Warp-and-Project Tomography
for Rapidly Deforming Objects

Guangming Zang, Ramzi Idoughi, Ran Tao, Gilles Lubineau, Peter Wonka, Wolfgang Heidrich
Accepted to ACM Transactions on Graphics (Proc. SIGGRAPH), 2019



We introduce a CT reconstruction method for objects that undergo rapid deformation during the scan. Shown here is a copper foam crumpling under a compressive force during the scan. The whole complex animation is reconstructed using only 192 projection images that all correspond to different deformation states of the foam.

Abstract

Computed tomography has emerged as the method of choice for scanning complex shapes as well as interior structures of stationary objects. Recent progress has also allowed the use of CT for analyzing deforming objects and dynamic phenomena, although the deformations have been constrained to be either slow or periodic motions.
In this work we improve the tomographic reconstruction of time-varying geometries undergoing faster, non-periodic deformations. Our method uses a warp-and-project approach that allows us to introduce an essentially continuous time axis where consistency of the reconstructed shape with the projection images is enforced for the specific time and deformation state at which the image was captured. The method uses an efficient, time-adaptive solver that yields both the moving geometry as well as the deformation field.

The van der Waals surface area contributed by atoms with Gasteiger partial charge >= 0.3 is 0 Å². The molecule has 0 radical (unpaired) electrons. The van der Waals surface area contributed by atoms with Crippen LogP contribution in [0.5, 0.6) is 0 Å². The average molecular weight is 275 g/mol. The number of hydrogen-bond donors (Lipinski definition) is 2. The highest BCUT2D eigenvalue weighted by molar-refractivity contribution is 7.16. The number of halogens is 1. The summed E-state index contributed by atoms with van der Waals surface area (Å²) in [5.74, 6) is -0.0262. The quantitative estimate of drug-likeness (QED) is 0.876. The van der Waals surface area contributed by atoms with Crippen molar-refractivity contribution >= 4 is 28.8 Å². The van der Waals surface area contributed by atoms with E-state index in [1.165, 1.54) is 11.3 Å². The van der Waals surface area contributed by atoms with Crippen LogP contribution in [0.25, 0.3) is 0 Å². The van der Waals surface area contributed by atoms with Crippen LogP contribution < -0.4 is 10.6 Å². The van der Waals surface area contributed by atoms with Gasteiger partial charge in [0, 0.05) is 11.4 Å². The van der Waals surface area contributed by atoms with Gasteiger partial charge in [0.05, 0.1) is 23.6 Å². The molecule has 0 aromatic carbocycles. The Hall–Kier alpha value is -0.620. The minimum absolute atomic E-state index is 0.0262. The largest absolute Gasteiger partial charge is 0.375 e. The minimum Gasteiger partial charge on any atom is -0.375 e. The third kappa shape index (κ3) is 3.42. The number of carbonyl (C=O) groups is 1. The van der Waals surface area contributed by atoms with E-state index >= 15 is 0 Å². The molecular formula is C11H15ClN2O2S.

We validate our method with extensive experiments using both synthetic and real data from a range of different application scenarios.

Main results

Hydro-gel balls

3D rendering of water absorption by Hydro-gel balls, with a slice comparison of the ST-tomography approach (lower left) and our method (upper right).


Compression of the copper foam

(a-b): The height (in mm) of the copper foam before and after the compression process, respectively. The total displacement during the compression is 3.77mm, uniformly distributed over 192 scans. 60 projections are obtained for each scan. (c): the states of the foam after 192 scans. (d) The Micro-CT setup for the in-situ compressions of the foam. (e):Algorithm comparison for the compression of copper foam. First row: results from different reconstruction methods compared to the ground truth; Second row: the absolute error for time frame 150. The dynamic range of density values is (0, 4600).


Capillarity effect in porous rock

Reconstruction results for the porous rock dataset. Images (a) and (c) represent respectively the rock before and after the scan. Some representative CT projections are given in (b). The rendering results in (d) show the absorption of liquid over time.


Pills dissolved in water

Pills dissolving in water. This is our fastest dataset with only 30 projections captured in 3 minutes.


Paper and video

Paper [Zang2019WarpAndProject.pdf ~14.9 MB] 


Code and dataset

Dataset [Coming soon] 
Source Code [Coming soon] 

Citation

  @article{zang2019warp,
  title={Warp-and-Project Tomography for Rapidly Deforming Objects},
  author={Zang, Guangming and Idoughi, Ramzi and Tao, Ran and Lubineau, Gilles and Wonka, Peter and Heidrich, Wolfgang},
  journal={ACM Transactions on Graphics (TOG)},
  volume={38},
  number={4},
  year={2019},
  publisher={ACM} 
  }